Unbeknown to some, money has been digital for a while now. Records relating to bank accounts, money transfers, access to credit and so forth have all been computerized decades ago and we take them now for granted as part of the normal service offering of financial institutions.
So, if you boil down today’s use of money and the increasing raise of cashless transactions, money can be seen simply as a ledger, where financial institutions keep a record of who sent money to whom, how much money someone has in a certain bank account and whether people have made a payment or not.
What are cryptocurrencies?
However, the advent of cryptocurrencies has changed a fundamental concept in the way money is attributed value and used. But what are cryptocurrencies? Cryptocurrencies are units of value (eg. currencies) that are recorded on a distributed ledger (eg. a shared computer database), instead of being recorded in a bank’s records. In practice, cryptocurrencies perform similar functions to that of fiat, or traditional, money: unit of account, medium of exchange, store of value and standard of payment. The major difference is that the distributed ledger containing the information about accounts and transactions is not stored in the computer servers of a bank, but on hundreds or thousands of computers around the globe. You may wonder why anyone would put their money information on thousands of computers without worrying about disclosing such personal information, but that’s where the “crypto” part of cryptocurrencies comes into play: essentially, all the information is anonymized, and no one can know how much money you have in your account.
Whose money is it anyway?
So, thanks to cryptocurrencies, one may be tempted to think we don’t really need banks anymore. But what about money itself? Fiat money is issued by Central Banks, which are bound by their own rules and regulations and act within the limits of the country they belong to. However, cryptocurrencies have no such central authority, and the actual management of the issuance of new cryptocurrency units is determined by the computer code that underpins the cryptocurrency. The code is transparent, everyone can check it, so there is no uncertainty as to what will happen to that cryptocurrency, whereas you never know if the Fed or ECB will increase or decrease the money supply (and trigger inflation or deflation).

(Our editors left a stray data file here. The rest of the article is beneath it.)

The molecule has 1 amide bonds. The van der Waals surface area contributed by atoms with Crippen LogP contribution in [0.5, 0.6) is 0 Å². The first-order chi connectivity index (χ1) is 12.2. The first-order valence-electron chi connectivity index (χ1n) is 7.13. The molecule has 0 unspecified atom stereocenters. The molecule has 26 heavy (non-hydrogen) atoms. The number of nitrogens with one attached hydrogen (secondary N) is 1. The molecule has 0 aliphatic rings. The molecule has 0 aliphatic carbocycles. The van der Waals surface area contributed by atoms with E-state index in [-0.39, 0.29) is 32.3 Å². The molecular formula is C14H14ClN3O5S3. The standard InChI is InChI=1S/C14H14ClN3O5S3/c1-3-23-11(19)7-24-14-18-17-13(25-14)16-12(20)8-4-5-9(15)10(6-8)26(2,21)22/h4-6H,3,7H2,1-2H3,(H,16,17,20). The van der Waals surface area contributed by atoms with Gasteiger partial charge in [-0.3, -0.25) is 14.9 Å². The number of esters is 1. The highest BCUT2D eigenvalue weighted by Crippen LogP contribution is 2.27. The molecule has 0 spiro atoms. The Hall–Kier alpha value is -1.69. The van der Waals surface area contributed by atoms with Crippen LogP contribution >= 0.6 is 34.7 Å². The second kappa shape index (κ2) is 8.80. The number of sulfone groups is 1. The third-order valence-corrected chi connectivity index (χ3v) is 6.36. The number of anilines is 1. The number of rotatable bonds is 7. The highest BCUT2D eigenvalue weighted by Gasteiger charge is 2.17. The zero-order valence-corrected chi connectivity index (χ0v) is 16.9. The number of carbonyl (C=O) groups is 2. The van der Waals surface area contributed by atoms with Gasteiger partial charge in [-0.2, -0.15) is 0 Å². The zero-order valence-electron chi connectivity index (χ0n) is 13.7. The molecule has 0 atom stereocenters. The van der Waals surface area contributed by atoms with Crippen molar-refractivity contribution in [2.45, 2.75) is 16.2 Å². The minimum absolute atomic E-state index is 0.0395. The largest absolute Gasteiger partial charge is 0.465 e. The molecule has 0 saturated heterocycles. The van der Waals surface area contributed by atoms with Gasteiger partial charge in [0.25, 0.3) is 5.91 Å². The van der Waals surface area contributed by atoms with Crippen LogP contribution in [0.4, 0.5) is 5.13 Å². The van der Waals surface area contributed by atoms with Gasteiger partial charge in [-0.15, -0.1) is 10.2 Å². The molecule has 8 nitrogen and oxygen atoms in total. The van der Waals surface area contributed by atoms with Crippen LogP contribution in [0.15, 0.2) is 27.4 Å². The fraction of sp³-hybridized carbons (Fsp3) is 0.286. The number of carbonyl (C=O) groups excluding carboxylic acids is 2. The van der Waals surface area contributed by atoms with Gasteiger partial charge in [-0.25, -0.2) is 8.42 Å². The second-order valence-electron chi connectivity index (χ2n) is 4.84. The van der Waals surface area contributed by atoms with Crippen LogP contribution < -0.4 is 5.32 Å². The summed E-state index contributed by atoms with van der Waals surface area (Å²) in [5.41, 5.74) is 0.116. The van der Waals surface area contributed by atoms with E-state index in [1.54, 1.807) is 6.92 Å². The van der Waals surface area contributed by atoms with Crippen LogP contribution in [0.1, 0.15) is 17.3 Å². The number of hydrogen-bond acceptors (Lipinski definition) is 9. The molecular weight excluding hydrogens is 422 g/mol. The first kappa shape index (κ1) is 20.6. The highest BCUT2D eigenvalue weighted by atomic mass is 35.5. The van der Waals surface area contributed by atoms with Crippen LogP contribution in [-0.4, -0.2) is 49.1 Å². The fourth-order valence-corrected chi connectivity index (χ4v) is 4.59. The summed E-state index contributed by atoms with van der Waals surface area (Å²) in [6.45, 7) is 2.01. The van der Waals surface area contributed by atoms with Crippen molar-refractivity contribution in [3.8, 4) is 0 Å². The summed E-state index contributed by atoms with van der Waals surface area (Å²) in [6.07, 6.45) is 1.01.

Crypto beyond crypto
Cryptocurrencies have become an investment asset class in and of itself, with a total market capitalization as of 28th September of approximately USD 1.88trn. More and more traditional financial institutions are investing in and/or offering their clients access to cryptocurrencies and the ability to transact cross-border in a much faster, often cheaper, and more transparent way than ever before.
Beyond that, cryptocurrencies have enabled the establishment of new ways to monetize value. The massive growth in Non-Fungible Tokens (NFTs) to sell works of art, music, collectables and so forth, is a testament as to how this new form of money is actually giving space to the emergence of innovative business models.
Cryptocurrencies have yet to find their “killer app” that allows easy access to cryptocurrencies though many are vying for that position, including Robinhood, Revolut and PayPal and we may get one sooner rather than later.
However, there are still plenty of regulatory uncertainties and issues in many jurisdictions, which although can be considered as normal growing pains of a new technology, make it hard to predict when widespread adoption of cryptocurrencies, in all their forms and uses, will take place.
So, where do you stand on the crypto debate?
By Maurizio Raffone
About the Author
Maurizio is the Chief Financial Officer for Credify Pte Ltd, a Singapore-based Fintech company developing enterprise solutions focused on embedded finance and digital identity. Maurizio has over 20 years of international finance experience, with expertise in credit derivatives, structured finance and fund management.